Highly skilled South Asian migrants say they are UK’s new Windrush scandal
Hundreds of South Asian highly skilled migrants held a protest outside the UK Parliament on Wednesday, claiming they are victims of the next Windrush scandal. The reference was to a political scandal over the immigration status of the Windrush generation — British African Caribbean people resident in the UK.
The 400-strong mix of professionals, ranging from IT consultants to mental health nurses, mainly Indians and Pakistanis, were protesting against long delays in decisions on their applications for indefinite leave to remain (ILR) in the UK as well having their applications turned down under Section 322 (5) of the UK immigration rules which branded them as “threats to national security” because of mistakes on their tax returns.
Twenty-three thousand people have signed a petition, organised by the protesters, addressed to UK home secretary Sajid Javid, UK Prime Minister Theresa May and Leader of the Opposition Jeremy Corbyn, calling for an end to the “hostile environment” for immigrants.
In the pouring rain, some with babies in rainproof-covered pushchairs, they said they did not want to return to their home countries as they had stayed in the UK such a long time they were more familiar with the way of life and jobs market here. They also said the grounds for refusal was “defamation of character” and would prevent them getting a visa to travel to any country in the future.
Carrying a placard saying “Tax correction is not a crime”, a man chanted “This is….” and the crowd replied “Windrush II”, followed by “What do we want?” “Justice.”
“I think it’s the same as the Windrush scandal”, said Hari Babu, 31, from Kochi, Kerala.
Babu lost his job as a global recruitment manager at menswear fashion brand Thomas Pink after his ILR was refused last year on the grounds that he had not declared the correct amount of income on a previous tax return when he had run his own recruitment consultancy.
“They said I had underdeclared my income to avoid paying tax,” he said. And for that, he was refused under the clause Section 322 (5), which is normally used for criminals and terrorists. “I feel like this country has failed me. I was a higher rate taxpayer, I took zero benefits. I have never even been to hospital. They are exploiting a loophole to meet deportation targets. Windrush is just the tip of the iceberg. There are huge issues going on with the home office,” he said.
None of the protesters TOI spoke to had faith that the newly appointed home secretary, Pakistani-origin Sajid Javid, would change things.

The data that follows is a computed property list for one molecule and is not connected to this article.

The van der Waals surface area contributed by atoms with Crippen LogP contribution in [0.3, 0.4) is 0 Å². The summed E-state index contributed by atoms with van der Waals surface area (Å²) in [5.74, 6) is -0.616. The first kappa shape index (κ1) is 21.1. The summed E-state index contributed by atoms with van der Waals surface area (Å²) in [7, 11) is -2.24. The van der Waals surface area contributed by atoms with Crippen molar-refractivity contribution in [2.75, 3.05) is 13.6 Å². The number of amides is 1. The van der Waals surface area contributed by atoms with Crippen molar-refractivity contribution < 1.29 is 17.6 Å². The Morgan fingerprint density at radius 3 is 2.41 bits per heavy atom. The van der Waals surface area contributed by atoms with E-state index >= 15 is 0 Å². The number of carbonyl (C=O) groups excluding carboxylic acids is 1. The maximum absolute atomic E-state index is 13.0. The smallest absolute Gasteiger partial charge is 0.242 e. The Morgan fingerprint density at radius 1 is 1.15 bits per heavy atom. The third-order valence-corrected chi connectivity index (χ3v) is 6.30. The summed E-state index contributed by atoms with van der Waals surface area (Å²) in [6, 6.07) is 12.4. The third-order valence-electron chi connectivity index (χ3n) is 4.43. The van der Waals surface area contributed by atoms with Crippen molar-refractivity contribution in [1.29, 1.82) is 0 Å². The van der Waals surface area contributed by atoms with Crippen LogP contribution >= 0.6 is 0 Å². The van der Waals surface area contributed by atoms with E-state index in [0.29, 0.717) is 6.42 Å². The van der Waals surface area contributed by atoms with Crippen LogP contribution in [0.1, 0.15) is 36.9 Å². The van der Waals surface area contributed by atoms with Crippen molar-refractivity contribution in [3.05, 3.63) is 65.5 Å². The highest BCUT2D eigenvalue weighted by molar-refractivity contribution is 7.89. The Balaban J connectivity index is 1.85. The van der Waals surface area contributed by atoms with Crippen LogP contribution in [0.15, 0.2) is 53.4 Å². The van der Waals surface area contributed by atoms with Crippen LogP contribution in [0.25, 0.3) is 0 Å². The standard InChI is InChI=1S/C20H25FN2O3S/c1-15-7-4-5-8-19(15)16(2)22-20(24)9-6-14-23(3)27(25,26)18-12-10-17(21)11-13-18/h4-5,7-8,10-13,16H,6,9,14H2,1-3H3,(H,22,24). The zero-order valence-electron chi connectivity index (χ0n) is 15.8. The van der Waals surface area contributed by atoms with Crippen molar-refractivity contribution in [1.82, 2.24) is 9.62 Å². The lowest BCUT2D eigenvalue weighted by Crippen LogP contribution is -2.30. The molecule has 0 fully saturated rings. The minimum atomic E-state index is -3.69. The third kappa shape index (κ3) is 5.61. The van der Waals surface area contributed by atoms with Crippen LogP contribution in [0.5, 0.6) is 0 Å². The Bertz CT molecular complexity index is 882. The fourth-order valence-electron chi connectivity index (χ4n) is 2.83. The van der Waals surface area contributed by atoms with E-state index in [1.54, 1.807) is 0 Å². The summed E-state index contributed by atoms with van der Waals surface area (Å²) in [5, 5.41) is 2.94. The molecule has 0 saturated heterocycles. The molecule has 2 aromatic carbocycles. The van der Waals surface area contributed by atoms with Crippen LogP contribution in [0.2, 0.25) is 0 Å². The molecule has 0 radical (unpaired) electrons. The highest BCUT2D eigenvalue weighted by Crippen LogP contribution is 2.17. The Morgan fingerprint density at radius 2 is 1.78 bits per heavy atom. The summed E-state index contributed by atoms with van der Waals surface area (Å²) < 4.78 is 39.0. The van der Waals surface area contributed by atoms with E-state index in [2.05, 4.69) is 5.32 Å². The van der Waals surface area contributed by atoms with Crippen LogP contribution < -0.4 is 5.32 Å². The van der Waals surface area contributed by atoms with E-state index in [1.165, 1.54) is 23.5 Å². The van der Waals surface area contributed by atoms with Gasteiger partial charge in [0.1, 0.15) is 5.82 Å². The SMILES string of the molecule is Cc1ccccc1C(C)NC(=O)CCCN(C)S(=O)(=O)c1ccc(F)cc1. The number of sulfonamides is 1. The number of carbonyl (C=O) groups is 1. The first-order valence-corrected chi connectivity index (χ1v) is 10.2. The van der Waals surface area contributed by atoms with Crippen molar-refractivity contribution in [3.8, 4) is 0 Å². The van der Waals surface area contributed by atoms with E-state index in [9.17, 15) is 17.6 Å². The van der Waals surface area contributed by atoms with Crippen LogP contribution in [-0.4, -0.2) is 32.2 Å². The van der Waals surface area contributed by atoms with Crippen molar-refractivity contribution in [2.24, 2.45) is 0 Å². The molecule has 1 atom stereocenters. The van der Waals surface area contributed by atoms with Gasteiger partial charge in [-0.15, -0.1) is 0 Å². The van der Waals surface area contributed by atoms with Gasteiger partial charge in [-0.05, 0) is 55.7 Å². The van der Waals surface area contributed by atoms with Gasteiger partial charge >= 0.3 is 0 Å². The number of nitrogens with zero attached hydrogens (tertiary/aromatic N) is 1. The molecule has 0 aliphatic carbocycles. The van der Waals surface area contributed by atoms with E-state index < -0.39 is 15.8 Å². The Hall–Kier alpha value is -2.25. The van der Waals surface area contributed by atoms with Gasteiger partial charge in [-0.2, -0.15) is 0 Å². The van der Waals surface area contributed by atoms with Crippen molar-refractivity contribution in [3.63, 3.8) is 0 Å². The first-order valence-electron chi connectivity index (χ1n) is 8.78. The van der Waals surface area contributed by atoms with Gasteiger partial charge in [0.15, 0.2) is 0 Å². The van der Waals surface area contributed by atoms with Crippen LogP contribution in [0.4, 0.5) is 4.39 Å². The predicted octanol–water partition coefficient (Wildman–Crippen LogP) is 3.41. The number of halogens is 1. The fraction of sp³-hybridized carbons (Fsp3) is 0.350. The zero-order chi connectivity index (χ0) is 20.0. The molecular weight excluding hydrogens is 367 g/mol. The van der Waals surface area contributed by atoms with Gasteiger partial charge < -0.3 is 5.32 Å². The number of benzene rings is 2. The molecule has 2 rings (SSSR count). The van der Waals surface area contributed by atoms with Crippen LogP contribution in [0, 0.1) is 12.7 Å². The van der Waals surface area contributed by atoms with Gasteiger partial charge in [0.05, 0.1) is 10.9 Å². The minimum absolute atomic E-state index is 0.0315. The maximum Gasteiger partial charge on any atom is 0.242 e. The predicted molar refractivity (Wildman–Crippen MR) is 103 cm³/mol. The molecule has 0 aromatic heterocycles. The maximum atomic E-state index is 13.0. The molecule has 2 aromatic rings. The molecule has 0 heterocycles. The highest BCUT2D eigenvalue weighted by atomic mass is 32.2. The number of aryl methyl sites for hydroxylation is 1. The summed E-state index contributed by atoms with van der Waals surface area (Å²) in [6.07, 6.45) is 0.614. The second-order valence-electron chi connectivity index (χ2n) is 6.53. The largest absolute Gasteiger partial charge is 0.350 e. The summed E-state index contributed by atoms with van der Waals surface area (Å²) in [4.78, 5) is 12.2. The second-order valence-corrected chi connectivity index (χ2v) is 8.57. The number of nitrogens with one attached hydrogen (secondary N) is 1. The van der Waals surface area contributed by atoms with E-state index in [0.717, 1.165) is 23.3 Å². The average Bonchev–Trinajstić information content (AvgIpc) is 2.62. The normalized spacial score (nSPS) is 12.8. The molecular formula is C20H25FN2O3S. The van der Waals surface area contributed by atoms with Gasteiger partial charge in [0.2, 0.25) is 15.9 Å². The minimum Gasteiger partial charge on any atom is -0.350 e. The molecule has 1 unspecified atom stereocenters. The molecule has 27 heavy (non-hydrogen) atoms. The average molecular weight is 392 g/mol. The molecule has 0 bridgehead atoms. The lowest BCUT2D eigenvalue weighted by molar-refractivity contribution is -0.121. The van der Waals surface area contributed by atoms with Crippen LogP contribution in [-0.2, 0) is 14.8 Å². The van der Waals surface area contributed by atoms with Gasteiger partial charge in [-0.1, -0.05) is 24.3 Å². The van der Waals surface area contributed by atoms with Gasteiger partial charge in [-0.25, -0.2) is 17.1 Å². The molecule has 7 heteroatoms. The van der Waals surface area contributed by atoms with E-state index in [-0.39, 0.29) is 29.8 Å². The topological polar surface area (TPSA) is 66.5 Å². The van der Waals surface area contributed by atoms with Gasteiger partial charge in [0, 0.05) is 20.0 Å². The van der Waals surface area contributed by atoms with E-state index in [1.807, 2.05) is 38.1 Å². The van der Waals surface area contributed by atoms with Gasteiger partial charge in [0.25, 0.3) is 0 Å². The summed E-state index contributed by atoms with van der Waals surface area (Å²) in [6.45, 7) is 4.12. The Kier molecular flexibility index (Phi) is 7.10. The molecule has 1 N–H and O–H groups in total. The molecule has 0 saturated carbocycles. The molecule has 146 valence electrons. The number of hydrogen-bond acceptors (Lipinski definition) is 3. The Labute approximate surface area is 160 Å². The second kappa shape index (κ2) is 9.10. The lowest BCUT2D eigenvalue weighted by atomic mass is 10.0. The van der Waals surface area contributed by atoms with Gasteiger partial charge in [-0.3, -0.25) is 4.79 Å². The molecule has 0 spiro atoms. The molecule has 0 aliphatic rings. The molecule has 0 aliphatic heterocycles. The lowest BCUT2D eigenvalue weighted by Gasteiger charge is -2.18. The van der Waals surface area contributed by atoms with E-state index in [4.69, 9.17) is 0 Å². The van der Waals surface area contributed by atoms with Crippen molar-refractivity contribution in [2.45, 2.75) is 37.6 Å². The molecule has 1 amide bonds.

“I hope that Sajid understands our pain as he was also an immigrant, but then he is part of Theresa May’s government so I don’t have that much hope,” Babu said.
“It is similar to Windrush as we have also been here a long time and are doing everything right. Just because of one small technical error on our tax returns the home office cannot say we are a threat to national security. None of us are threats,” said Ashish Balajigari, 31, from Hyderabad.
He is the first highly skilled migrant to have been refused under Section 322 (5) to have his case heard in the high court. It will be heard in June alongside that of a Pakistani man.
Since 2011 he has been working on a tier 1 visa as an airside unit manager at Heathrow airport and running a catering business but he lost his job after his ILR was rejected. “If the HC find in my favour then it will set a new precedent for all future and pending ILR applications,” he said. The group of highly skilled migrants has raised £40,000 towards his legal fees.
“I have got used to my daily life here, plus I have not worked for two years. No one is going to give me a job back in India,” he added.
London NGO Migrants’ Rights Network plans to intervene in the high court case as a third party to demonstrate the level of public interest and that there are many other similar cases, protest organiser Aditi Bhardwaj, 32, from Delhi, said.
On the way to the protest, Bangaladeshi Kawsar Murad’s phone did not stop ringing with agencies offering her mental health care work. But she cannot accept as she too is not allowed to work. Last year, after a 15-month wait, her application for an ILR was refused. Her passport remains at the home office. The 36-year-old arrived from Dhaka in 2003 on a student visa and switched to tier 1 in 2011.
“I am using my savings to pay rent and for barristers,” said Murad, who got married in the UK in January but it ended up being a “minimalist” wedding which even her own mother could not attend as she could not provide the invitation letter.
“When Britain plays Pakistan, I support Britain,” said Pakistani businessman Ihsan Uddin, 39, from Islamabad, who has also had his ILR refused. His 11-year-old son has cerebral palsy. “He will get discriminated against in Pakistan.” Without his passport, he too cannot work. “People from Pakistan are sending me money to live off whilst I fight my case,” he said
A home office spokesman said the tier 1 (general) category had been closed in 2011 as it was “heavily abused”. He said a “significant number of tier 1 applicants have reported different figures to the HMRC and the home office in order to alter their tax liabilities or meet the requirements of the immigration rules (or both). Where there has been clear evidence that applicants have deliberately given false information, the courts have upheld our refusal decisions”.